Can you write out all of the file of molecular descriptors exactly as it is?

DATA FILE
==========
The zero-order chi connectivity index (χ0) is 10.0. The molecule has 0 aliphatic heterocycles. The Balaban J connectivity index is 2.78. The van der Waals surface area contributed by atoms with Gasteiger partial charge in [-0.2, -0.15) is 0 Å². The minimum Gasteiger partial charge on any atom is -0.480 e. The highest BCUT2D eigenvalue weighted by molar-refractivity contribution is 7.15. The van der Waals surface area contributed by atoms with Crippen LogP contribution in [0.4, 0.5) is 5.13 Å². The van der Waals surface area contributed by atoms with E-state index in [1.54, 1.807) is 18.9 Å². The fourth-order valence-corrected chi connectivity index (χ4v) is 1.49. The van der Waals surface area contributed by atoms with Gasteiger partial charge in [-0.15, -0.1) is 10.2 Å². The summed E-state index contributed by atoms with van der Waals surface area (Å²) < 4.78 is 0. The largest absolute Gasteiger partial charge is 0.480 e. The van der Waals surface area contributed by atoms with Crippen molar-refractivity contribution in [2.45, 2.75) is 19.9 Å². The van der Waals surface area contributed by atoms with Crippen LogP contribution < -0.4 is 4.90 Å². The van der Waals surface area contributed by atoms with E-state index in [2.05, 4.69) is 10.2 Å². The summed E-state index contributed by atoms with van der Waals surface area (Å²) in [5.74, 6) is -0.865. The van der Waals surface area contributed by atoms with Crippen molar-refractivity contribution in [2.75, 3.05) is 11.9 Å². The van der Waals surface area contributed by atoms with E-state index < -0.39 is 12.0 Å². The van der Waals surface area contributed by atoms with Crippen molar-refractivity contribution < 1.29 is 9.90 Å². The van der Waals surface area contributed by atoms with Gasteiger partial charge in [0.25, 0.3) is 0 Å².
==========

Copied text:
The zero-order chi connectivity index (χ0) is 10.0. The molecule has 0 aliphatic heterocycles. The Balaban J connectivity index is 2.78. The van der Waals surface area contributed by atoms with Gasteiger partial charge in [-0.2, -0.15) is 0 Å². The minimum Gasteiger partial charge on any atom is -0.480 e. The highest BCUT2D eigenvalue weighted by molar-refractivity contribution is 7.15. The van der Waals surface area contributed by atoms with Crippen LogP contribution in [0.4, 0.5) is 5.13 Å². The van der Waals surface area contributed by atoms with E-state index in [1.54, 1.807) is 18.9 Å². The fourth-order valence-corrected chi connectivity index (χ4v) is 1.49. The van der Waals surface area contributed by atoms with Gasteiger partial charge in [-0.15, -0.1) is 10.2 Å². The summed E-state index contributed by atoms with van der Waals surface area (Å²) < 4.78 is 0. The largest absolute Gasteiger partial charge is 0.480 e. The van der Waals surface area contributed by atoms with Crippen molar-refractivity contribution in [2.45, 2.75) is 19.9 Å². The van der Waals surface area contributed by atoms with Crippen LogP contribution < -0.4 is 4.90 Å². The van der Waals surface area contributed by atoms with E-state index in [2.05, 4.69) is 10.2 Å². The summed E-state index contributed by atoms with van der Waals surface area (Å²) in [5.74, 6) is -0.865. The van der Waals surface area contributed by atoms with Crippen molar-refractivity contribution in [2.75, 3.05) is 11.9 Å². The van der Waals surface area contributed by atoms with E-state index < -0.39 is 12.0 Å². The van der Waals surface area contributed by atoms with Crippen molar-refractivity contribution < 1.29 is 9.90 Å². The van der Waals surface area contributed by atoms with Gasteiger partial charge in [0.25, 0.3) is 0 Å².